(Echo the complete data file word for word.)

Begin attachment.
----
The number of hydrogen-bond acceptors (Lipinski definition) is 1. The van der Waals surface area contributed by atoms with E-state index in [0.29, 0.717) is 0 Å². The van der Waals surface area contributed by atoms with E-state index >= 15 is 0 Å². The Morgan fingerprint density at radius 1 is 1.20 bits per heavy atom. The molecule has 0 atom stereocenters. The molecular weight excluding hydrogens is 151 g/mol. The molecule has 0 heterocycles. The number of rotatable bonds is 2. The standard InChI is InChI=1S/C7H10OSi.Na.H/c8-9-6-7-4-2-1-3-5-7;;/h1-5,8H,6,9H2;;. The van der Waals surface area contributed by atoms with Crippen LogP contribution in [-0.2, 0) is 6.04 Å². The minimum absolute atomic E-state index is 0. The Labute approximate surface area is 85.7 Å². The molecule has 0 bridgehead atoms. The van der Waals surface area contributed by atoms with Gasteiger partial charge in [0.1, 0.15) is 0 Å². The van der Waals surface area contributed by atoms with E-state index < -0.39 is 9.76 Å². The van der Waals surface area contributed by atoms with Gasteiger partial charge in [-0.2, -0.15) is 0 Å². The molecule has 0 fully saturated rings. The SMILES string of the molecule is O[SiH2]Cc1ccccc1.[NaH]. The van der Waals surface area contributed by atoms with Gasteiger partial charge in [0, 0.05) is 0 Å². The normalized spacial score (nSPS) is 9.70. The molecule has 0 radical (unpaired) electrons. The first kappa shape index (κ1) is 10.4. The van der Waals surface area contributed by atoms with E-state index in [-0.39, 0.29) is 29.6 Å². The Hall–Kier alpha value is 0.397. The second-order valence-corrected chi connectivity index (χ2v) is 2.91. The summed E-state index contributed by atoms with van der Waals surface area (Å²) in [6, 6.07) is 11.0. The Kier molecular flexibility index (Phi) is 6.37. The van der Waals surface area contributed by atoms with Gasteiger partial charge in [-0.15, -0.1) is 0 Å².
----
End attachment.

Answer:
The number of hydrogen-bond acceptors (Lipinski definition) is 1. The van der Waals surface area contributed by atoms with E-state index in [0.29, 0.717) is 0 Å². The van der Waals surface area contributed by atoms with E-state index >= 15 is 0 Å². The Morgan fingerprint density at radius 1 is 1.20 bits per heavy atom. The molecule has 0 atom stereocenters. The molecular weight excluding hydrogens is 151 g/mol. The molecule has 0 heterocycles. The number of rotatable bonds is 2. The standard InChI is InChI=1S/C7H10OSi.Na.H/c8-9-6-7-4-2-1-3-5-7;;/h1-5,8H,6,9H2;;. The van der Waals surface area contributed by atoms with Crippen LogP contribution in [-0.2, 0) is 6.04 Å². The minimum absolute atomic E-state index is 0. The Labute approximate surface area is 85.7 Å². The molecule has 0 bridgehead atoms. The van der Waals surface area contributed by atoms with Gasteiger partial charge in [0.1, 0.15) is 0 Å². The van der Waals surface area contributed by atoms with E-state index < -0.39 is 9.76 Å². The van der Waals surface area contributed by atoms with Gasteiger partial charge in [-0.2, -0.15) is 0 Å². The molecule has 0 fully saturated rings. The SMILES string of the molecule is O[SiH2]Cc1ccccc1.[NaH]. The van der Waals surface area contributed by atoms with Gasteiger partial charge in [0, 0.05) is 0 Å². The normalized spacial score (nSPS) is 9.70. The molecule has 0 radical (unpaired) electrons. The first kappa shape index (κ1) is 10.4. The van der Waals surface area contributed by atoms with E-state index in [-0.39, 0.29) is 29.6 Å². The Hall–Kier alpha value is 0.397. The second-order valence-corrected chi connectivity index (χ2v) is 2.91. The summed E-state index contributed by atoms with van der Waals surface area (Å²) in [6, 6.07) is 11.0. The Kier molecular flexibility index (Phi) is 6.37. The van der Waals surface area contributed by atoms with Gasteiger partial charge in [-0.15, -0.1) is 0 Å².